Can you elaborate on your views on the “war on drugs”? It is a sensitive topic, and there is a split in the Democratic Party when it comes to whether or not to re-examine laws dealing with marijuana or drugs across the board. Is there something from your previous legal career that helps you make this call? 

Well, I will tell you that I have not done criminal law as part of my practice. I am pretty well familiar with the incarceration rates in this district, I am close with a number of the DA’s and public defenders and people who do that kind of work. A lot of it for me is anecdotal knowledge from my law practice. But I will tell you this, I am completely aware that here in the U.S., we incarcerate more people than any other developed nation in the world. There is something wrong with that, and that is not a good system. I think we have to do something about prison, I think that the tough on crime policies that the Nixon era brought in back in the 1970’s are out of date and have left too many people incarcerated. I think that we need to get rid of cash bail.

I think that we incarcerate people before they have ever been adjudicated as guilty and they end up staying in jail because they can’t meet bail. Northampton County has eliminated cash bail, and Lehigh County is considering that. I think that’s really important because it’s a perpetuation of the problem because what happens is people lose their jobs because they’re in jail because they can’t make bail or they fail to pay child support. Then you essentially just create a whole new set of problems, which often lends itself to somebody finding themselves in the criminal justice system.

Is this something that you would favor potentially being approached federally—or municipality by municipality? 

I haven’t thought of the removal of cash bail. I think it is a major problem across the country and probably is something that needs to be dealt with at the federal level, but also I don’t know if at the federal level you can legislate which states are going to do it. But I’d certainly like to see attention put towards that and a movement in that direction. What I do know can be done at the federal level is that mandatory minimum sentencing laws need to be revised and or eliminated. I mean we’ve got people in prison for non-violent drug offenses, and it’s just not smart for taxpayers and it’s not smart for us as a society.

We’ve seen a bit of bi-partisan action when it comes to mandatory minimums such as  with Senator Leahy and Senator Paul with the Justice Safety Valve Act of 2013, perhaps there is some bi-partisan consensus growing on criminal justice reform?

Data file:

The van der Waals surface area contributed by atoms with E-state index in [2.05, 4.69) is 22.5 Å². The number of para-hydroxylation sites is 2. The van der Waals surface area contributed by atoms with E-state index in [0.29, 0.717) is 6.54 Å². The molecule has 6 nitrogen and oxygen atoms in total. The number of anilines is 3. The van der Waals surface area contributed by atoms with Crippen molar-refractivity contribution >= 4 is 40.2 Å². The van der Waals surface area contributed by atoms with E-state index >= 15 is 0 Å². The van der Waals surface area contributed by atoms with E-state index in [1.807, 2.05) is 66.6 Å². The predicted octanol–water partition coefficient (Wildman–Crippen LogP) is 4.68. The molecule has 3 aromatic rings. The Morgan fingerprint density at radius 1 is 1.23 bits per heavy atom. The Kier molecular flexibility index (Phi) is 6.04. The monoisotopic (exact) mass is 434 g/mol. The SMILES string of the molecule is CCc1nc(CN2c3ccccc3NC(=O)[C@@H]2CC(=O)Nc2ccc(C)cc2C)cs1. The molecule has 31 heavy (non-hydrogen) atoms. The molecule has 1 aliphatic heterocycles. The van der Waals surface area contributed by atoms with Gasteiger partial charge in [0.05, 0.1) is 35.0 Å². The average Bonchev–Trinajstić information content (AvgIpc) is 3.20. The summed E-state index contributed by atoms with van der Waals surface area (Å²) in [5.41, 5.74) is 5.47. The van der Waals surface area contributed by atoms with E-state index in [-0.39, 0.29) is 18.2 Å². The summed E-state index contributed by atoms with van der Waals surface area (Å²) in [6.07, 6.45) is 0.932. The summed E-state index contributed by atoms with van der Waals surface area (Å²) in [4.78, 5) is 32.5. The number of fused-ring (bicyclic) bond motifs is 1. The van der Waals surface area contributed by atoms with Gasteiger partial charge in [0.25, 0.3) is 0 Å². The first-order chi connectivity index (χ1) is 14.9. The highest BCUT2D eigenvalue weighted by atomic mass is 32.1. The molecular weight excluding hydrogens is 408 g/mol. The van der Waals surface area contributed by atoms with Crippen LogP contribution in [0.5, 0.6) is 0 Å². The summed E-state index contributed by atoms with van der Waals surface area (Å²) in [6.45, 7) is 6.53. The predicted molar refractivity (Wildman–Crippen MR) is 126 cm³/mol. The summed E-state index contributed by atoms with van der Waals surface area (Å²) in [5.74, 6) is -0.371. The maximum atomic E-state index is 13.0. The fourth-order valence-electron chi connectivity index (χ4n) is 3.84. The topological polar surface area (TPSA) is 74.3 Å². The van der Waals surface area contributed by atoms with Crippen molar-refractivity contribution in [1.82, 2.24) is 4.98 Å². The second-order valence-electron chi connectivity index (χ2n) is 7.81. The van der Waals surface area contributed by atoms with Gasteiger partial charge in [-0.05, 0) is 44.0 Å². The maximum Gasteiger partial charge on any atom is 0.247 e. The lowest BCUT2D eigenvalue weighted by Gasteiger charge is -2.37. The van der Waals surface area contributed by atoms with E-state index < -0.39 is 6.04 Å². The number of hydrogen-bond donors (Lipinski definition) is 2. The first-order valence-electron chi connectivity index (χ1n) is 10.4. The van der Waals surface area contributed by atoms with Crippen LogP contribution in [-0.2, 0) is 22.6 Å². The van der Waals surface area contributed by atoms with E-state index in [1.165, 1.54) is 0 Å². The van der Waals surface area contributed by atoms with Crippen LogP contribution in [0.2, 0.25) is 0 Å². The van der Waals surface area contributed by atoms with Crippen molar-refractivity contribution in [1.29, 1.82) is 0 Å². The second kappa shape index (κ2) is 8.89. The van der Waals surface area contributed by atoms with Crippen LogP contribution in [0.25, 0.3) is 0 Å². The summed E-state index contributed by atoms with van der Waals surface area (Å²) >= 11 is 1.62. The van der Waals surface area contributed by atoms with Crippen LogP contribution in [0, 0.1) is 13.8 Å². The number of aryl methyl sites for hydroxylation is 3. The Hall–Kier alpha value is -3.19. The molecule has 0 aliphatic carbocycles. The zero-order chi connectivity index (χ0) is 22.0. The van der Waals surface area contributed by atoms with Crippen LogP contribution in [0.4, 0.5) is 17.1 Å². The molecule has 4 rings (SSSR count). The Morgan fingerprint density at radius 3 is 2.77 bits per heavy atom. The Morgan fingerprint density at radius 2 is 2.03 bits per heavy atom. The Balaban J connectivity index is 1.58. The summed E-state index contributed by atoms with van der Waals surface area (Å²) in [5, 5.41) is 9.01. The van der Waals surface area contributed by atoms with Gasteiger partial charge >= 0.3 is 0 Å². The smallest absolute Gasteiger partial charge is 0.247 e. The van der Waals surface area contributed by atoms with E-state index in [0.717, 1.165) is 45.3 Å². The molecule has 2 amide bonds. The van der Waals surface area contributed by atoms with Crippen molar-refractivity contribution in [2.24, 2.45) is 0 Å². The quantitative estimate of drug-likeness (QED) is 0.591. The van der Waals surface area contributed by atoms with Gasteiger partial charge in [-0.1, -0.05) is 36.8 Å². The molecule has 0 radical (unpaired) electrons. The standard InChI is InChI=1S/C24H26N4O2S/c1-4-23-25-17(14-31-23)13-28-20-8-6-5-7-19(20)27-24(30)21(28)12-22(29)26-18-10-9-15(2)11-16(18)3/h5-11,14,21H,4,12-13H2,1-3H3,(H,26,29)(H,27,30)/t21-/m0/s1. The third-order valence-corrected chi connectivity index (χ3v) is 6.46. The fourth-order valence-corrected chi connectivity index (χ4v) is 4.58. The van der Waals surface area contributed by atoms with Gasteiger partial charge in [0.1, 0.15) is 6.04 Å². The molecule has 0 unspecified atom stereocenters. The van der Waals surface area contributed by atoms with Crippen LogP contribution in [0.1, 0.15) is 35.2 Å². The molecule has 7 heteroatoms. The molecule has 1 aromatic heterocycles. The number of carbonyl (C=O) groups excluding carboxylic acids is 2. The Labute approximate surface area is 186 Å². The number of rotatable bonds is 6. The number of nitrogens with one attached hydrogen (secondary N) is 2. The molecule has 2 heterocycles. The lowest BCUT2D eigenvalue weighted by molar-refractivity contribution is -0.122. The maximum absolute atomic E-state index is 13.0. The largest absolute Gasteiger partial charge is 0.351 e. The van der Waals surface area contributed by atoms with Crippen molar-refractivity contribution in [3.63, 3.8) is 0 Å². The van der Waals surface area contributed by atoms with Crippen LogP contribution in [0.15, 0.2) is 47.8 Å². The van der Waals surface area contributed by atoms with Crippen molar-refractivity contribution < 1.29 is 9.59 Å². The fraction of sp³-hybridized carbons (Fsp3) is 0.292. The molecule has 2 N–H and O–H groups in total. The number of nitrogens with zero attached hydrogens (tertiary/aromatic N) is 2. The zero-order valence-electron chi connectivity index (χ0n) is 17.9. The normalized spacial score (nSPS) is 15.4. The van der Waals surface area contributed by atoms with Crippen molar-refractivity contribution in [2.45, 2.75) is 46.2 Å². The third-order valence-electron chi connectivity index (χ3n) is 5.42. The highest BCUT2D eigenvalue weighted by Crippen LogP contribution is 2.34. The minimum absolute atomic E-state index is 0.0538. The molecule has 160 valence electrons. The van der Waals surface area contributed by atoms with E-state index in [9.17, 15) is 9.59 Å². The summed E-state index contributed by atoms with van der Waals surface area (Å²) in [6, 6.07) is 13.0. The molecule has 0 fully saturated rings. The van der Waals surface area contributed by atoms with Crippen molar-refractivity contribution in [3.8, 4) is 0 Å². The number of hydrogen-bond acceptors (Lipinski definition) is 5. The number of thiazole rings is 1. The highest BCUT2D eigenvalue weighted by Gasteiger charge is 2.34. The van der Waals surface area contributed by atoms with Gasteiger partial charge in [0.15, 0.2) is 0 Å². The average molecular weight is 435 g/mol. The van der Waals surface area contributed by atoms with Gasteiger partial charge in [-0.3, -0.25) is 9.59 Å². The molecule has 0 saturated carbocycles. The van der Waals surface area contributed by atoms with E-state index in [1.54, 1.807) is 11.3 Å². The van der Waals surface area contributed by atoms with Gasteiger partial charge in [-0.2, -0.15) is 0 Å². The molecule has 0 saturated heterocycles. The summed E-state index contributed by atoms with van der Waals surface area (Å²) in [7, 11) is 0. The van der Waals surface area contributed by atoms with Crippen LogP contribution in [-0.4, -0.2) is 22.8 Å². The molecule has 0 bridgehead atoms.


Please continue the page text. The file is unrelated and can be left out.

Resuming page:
Right, and I’d like to see that continue to move.

When it comes to the opioid crisis, what are some of the approaches that Congress can further pursue to address this situation? 

I think it’s a healthcare issue number one. At the very top of my list of priorities is making sure that we protect healthcare for all Americans and that we fight back against efforts to sabotage the ACA. The opioid crisis is essential for providing substance abuse treatment and mental health treatment; we have to make sure that those essential health benefits are protected and that they are not taken away. I think that we’ve got to get the profit motive out of the health insurance business, and I think that’s got a lot to do with the opioid crisis frankly.

I think that we have to make sure that two things come to mind immediately with the opioid crisis. One is that Medicaid expansion is essential. It’s the nation’s largest payer for substance misuse services, and it offers health insurance. Something like 68 million low-income individuals and people with disabilities [rely upon it]. So it’s of tremendous importance for those who have an opioid use disorder, and we also have to pay attention to our veterans. The opioid problems have reached critical mass among veterans.

So all of these things are, I think, critical to addressing the opioid problem. The other thing I wanted to mention is that I have taken a pledge not to accept any corporate tax money. One of the first and most important reasons I took that pledge is because I think that the influence of “Big Pharma” is far too great in our legislative body in Washington. They have something like two lobbyists for every member of Congress, and I think that also directly affects how we address the opioid problem.

So the role of getting this big money reduced has potentially some far reaching consequences?

I think so, yes. I think campaign finance reform is an essential issue overall. I only mentioned “Big Pharma” because we were talking about opioids. But, for instance, I don’t think you can have a meaningful dialogue about healthcare reform and vote in the best interest of your constituents when you’re taking money from health insurance companies. I don’t that’s possible. As a lawyer for 35 years, we were taught in law school how important it is to avoid a conflict of interest. And, to me, politicians face that type of situation every single day, and, unfortunately, I don’t think we do a very good job of policing ourselves on it.

Erich J. Prince is the editor-in-chief at Merion West. With a background in journalism and media criticism, he has contributed to newspapers such as The Philadelphia Inquirer and The News & Observer, as well as online outlets including Quillette and The Hill. Erich has also spoken at conferences and events on issues related to gangs, crime, and policing. He studied political science at Yale University.